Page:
What’s Newly Old in Park Slope?

Here in Park Slope (Brooklyn) residents cherish their brownstones. They love the atmosphere of voguish antiquity that lends a unique beguilement to each moldering brick and creaky facade enduring along each fusty street. In this once-upon-a-time and now steampunkish neighborhood, well-heeled residents can bask in the afterglow of Victorian Age detachment while the rest of the city either rises in high-tech hyperbole or goes to hell in a mismanaged hand-basket.

When it comes to Victorian Age basking, what better way to bask but beneath the light of glittering gas lamps? For over twenty years, realtors have been successfully fobbing off these lamps as authentic. Prospective buyers often jumping at the chance to reside in brownstone bliss along with all the trimmings. Unfortunately, these lamps aren’t circa late 19th century…they’re more like circa mid 20th century.

“They’re not historic and they’re certainly not historically accurate,” said John Casson, a member of Park Slope Civic Council’s Landmarks Committee, who opposed the request for the new lamp. “A, They’re not authentic, B, they don’t give much light, and C, they waste energy. They just look silly.”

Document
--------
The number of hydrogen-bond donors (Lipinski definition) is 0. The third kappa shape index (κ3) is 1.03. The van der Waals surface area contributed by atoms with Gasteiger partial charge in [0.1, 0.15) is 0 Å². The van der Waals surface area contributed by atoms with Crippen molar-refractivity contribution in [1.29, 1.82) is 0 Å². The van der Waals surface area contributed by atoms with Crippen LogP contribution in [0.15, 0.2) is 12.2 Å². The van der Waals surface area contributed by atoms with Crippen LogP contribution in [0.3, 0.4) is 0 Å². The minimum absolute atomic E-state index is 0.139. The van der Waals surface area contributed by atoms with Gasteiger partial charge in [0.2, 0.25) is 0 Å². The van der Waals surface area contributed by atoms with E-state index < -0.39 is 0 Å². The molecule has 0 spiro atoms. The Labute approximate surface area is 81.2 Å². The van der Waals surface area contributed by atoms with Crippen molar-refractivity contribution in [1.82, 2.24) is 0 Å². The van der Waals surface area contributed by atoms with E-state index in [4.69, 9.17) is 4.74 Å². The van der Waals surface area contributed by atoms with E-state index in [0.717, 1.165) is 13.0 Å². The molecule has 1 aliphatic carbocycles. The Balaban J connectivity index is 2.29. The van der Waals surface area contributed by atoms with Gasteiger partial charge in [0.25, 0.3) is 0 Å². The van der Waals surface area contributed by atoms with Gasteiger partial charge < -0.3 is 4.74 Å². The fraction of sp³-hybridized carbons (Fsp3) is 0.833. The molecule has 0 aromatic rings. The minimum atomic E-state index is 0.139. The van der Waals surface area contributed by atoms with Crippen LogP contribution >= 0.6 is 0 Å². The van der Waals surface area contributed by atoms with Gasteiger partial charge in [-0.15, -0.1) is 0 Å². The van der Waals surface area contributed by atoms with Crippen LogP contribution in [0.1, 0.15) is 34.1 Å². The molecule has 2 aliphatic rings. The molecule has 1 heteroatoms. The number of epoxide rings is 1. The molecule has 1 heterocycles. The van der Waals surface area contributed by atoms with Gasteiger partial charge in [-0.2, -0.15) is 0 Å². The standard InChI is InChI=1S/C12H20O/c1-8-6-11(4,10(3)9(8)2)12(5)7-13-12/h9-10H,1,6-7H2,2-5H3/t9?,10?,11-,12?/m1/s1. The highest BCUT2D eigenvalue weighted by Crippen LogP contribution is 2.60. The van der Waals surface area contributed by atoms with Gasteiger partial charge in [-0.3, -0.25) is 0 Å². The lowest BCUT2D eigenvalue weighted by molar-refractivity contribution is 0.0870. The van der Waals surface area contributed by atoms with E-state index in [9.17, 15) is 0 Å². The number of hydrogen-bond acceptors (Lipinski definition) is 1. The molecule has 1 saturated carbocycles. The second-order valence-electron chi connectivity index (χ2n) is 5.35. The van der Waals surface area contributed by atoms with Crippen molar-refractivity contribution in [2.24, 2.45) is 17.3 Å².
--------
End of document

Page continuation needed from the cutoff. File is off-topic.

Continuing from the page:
Casson called the lamps a “cheesy Disneyfication.”

He noted that most Park Slope brownstones were built around 1883, a period when the streetscape was nearly entirely empty of decoration, he said. Most brownstones were surrounded by nothing but “boring bluestone,” he said.

The present-day gas lamps were in fact installed in 1960 by the Brooklyn Union gas company. By that time, Park Slope (along with surrounding neighborhoods) was becoming a dismal, impoverished land; in short, a slum. Brooklyn Union purchased and renovated a number of brownstones as a last ditch effort to stem the tide of suburban-bound residents. It didn’t work, but the gas lamp legend would reemerge in the 1980s with gentrification: a marvelous restorative drive that brought about today’s urban-bound tide.

Within the confines of our own ancient brownstone, locked within the embrace of olde world charms and new age realities, my wife and I contemplate the current economy. But what the hell! We have our nearby streetlamp to keep us warm. So what if it’s only a paper moon?
Source: DNA Info